If the lender intends to proceed to replevy and sell the collateral, consideration must be given in advance as to how the collateral will be sold once the replevin is accomplished and the lender is in possession of the property. All secured party sales of replevied collateral must comply with the notice and other requirements of Article 9 of the Uniform Commercial Code, absent which the secured party runs the risk, among others, of having the seizure and sale of the collateral deemed a satisfaction of a greater part of the underlying debt than that actually realized from the sale. As a practical matter, the lender may not have the expertise to sell the type of goods or equipment that comprise the collateral and may thus need to retain an industry-savvy broker or auctioneer to conduct a public or private sale. With respect to the collection of replevied accounts receivable, if the lender does not have a factoring or other division accustomed to account collections, such an agent may need to be retained. In the typical case where the lender holds a guaranty from the principals of the borrower, the guarantors’ cooperation in these collection efforts may well be forthcoming as they try to minimize their guaranty exposure.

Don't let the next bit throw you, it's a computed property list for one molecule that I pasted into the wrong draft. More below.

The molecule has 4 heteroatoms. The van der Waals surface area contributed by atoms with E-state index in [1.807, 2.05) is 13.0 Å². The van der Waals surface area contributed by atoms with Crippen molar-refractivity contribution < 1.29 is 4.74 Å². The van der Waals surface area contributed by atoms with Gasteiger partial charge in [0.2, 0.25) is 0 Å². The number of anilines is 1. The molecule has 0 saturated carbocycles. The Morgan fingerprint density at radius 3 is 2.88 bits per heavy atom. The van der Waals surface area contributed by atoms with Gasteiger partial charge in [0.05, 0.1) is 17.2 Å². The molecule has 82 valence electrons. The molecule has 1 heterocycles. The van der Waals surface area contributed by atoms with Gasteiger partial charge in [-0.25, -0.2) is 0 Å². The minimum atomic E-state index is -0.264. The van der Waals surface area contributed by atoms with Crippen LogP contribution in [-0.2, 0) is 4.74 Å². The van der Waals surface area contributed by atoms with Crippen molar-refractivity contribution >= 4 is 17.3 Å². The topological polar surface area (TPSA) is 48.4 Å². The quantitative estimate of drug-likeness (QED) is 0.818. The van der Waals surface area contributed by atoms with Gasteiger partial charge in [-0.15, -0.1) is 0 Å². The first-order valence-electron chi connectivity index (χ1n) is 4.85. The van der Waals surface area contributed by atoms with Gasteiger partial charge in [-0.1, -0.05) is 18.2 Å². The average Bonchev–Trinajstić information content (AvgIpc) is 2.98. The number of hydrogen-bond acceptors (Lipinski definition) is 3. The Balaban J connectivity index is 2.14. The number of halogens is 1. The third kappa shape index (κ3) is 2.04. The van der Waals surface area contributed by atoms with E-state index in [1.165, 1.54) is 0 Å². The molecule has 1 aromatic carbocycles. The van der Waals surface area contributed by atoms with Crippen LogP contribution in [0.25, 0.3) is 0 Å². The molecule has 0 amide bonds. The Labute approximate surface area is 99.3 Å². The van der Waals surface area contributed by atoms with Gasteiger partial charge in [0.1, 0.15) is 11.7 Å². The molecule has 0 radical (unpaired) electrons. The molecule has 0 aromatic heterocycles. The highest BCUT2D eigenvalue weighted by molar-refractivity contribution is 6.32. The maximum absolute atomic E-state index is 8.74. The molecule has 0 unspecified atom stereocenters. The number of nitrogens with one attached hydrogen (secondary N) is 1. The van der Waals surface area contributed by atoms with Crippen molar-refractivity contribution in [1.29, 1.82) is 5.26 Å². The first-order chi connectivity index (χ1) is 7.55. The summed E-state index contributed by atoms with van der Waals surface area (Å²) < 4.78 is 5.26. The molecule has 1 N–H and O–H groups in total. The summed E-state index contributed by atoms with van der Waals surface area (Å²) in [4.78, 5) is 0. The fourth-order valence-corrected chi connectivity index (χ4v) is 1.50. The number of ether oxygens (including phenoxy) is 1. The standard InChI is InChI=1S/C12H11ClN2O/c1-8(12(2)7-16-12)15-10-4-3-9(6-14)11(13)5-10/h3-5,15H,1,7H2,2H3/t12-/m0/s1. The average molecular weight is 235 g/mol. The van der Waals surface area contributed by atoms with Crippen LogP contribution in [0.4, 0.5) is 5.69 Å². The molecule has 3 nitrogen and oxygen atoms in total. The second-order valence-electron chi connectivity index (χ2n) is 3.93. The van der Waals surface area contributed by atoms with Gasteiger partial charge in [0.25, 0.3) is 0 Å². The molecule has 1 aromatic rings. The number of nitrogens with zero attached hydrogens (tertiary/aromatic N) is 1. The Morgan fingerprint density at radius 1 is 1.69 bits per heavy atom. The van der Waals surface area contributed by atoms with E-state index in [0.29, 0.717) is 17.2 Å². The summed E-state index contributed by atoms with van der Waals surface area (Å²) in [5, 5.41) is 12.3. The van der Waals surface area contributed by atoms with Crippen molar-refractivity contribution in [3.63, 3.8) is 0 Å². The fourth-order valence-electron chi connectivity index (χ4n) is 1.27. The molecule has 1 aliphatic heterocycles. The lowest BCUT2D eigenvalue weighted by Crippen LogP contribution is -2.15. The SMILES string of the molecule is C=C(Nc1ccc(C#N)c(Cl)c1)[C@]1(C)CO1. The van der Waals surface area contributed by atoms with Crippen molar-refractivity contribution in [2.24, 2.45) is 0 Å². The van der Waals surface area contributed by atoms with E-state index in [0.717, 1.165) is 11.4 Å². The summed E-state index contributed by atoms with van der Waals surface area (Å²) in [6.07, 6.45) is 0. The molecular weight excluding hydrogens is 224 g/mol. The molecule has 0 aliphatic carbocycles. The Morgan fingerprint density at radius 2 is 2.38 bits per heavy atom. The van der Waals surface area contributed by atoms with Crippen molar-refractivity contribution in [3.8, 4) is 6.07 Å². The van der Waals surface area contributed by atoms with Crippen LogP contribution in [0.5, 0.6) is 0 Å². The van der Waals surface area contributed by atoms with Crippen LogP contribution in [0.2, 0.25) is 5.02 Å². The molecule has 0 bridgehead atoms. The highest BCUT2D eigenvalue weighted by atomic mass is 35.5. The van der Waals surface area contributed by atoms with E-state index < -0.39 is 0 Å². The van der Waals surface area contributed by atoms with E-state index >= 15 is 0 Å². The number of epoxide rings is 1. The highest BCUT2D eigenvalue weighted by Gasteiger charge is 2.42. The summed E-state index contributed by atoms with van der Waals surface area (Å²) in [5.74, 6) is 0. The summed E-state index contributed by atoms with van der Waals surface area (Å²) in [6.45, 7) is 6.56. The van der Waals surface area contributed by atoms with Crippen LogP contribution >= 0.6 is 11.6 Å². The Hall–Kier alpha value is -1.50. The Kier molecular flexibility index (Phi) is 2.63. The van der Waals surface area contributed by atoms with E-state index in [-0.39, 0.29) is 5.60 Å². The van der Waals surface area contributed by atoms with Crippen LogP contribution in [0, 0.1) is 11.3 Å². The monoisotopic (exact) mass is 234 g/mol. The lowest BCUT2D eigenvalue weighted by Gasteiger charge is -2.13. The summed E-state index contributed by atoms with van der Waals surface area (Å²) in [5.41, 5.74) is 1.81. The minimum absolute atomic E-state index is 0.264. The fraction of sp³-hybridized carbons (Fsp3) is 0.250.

While the lender may not have a practical alternative to the replevin of collateral, the reality exists in many cases that the value of collateral at a distressed sale, further reduced by the costs of the sale process, can be significantly less than the value of the collateral in the ordinary course of the borrower’s business on a going concern basis. As a result, when determining whether to pursue replevin (as well, in many cases, real estate foreclosures), the ancient maxim “be careful what you wish for” often applies.

Summary: As is evident from this brief overview, the remedies of mortgage foreclosure and replevin, while powerful weapons in the lender’s arsenal, are not without potential roadblocks and costs that can be avoided with careful planning and strategy. The borrower’s overall circumstances should be carefully analyzed before launching a campaign of collateral foreclosure. Often, these remedies are best deployed as tools to motivate the borrower and the guarantors to refinance the defaulted debt and take the lender out or to negotiate a reasonable workout of the debt that can be serviced under the borrower’s weakened condition. Opportunities exist for the lender to improve its collateral position through the workout process. As always, the best preparation is sound credit analysis and collateral monitoring from the inception of the lending relationship. If, however, the lender finds that these remedies must be employed, counsel must be quickly consulted and a case specific strategy developed prior to the commencement of litigation. Gibbons stands ready to service the needs of the lending community with thorough and thoughtful analysis of each case and aggressive pursuit of lenders’ rights and remedies.

n.b. The foregoing is intended to be an overview of these lender’s remedies only and is not intended to provide a comprehensive analysis of all aspects of the process or legal advice regarding the same. Each case is different and lenders should consult counsel for a full analysis and advice on how to proceed in a particular case.